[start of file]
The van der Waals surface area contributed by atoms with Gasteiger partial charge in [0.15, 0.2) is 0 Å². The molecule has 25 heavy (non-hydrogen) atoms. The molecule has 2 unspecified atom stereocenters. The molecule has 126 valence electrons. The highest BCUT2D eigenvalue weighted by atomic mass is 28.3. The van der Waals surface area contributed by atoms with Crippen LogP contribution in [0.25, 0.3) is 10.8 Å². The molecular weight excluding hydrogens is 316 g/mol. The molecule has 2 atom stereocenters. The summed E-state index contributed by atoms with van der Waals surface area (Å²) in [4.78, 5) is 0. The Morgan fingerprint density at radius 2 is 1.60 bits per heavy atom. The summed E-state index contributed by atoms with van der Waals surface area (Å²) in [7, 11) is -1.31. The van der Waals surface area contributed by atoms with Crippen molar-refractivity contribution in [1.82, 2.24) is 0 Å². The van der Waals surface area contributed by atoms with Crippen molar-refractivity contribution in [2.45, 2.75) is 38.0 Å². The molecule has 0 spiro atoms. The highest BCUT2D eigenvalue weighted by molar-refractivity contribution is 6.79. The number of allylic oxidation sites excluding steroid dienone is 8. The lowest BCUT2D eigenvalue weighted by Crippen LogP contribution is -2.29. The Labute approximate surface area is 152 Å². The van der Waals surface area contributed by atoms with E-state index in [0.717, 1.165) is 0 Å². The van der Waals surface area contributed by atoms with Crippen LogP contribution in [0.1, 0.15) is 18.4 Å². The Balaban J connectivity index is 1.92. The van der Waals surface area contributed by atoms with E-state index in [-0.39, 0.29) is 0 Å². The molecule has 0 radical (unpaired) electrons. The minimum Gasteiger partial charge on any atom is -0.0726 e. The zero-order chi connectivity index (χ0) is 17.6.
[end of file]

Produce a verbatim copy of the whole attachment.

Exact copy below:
The van der Waals surface area contributed by atoms with Gasteiger partial charge in [0.15, 0.2) is 0 Å². The molecule has 25 heavy (non-hydrogen) atoms. The molecule has 2 unspecified atom stereocenters. The molecule has 126 valence electrons. The highest BCUT2D eigenvalue weighted by atomic mass is 28.3. The van der Waals surface area contributed by atoms with Crippen LogP contribution in [0.25, 0.3) is 10.8 Å². The molecular weight excluding hydrogens is 316 g/mol. The molecule has 2 atom stereocenters. The summed E-state index contributed by atoms with van der Waals surface area (Å²) in [4.78, 5) is 0. The Morgan fingerprint density at radius 2 is 1.60 bits per heavy atom. The summed E-state index contributed by atoms with van der Waals surface area (Å²) in [7, 11) is -1.31. The van der Waals surface area contributed by atoms with Crippen molar-refractivity contribution in [1.82, 2.24) is 0 Å². The van der Waals surface area contributed by atoms with Crippen molar-refractivity contribution in [2.45, 2.75) is 38.0 Å². The molecule has 0 spiro atoms. The highest BCUT2D eigenvalue weighted by molar-refractivity contribution is 6.79. The number of allylic oxidation sites excluding steroid dienone is 8. The lowest BCUT2D eigenvalue weighted by Crippen LogP contribution is -2.29. The Labute approximate surface area is 152 Å². The van der Waals surface area contributed by atoms with E-state index in [0.717, 1.165) is 0 Å². The van der Waals surface area contributed by atoms with Crippen LogP contribution in [0.1, 0.15) is 18.4 Å². The Balaban J connectivity index is 1.92. The van der Waals surface area contributed by atoms with E-state index in [-0.39, 0.29) is 0 Å². The molecule has 0 radical (unpaired) electrons. The minimum Gasteiger partial charge on any atom is -0.0726 e. The zero-order chi connectivity index (χ0) is 17.6.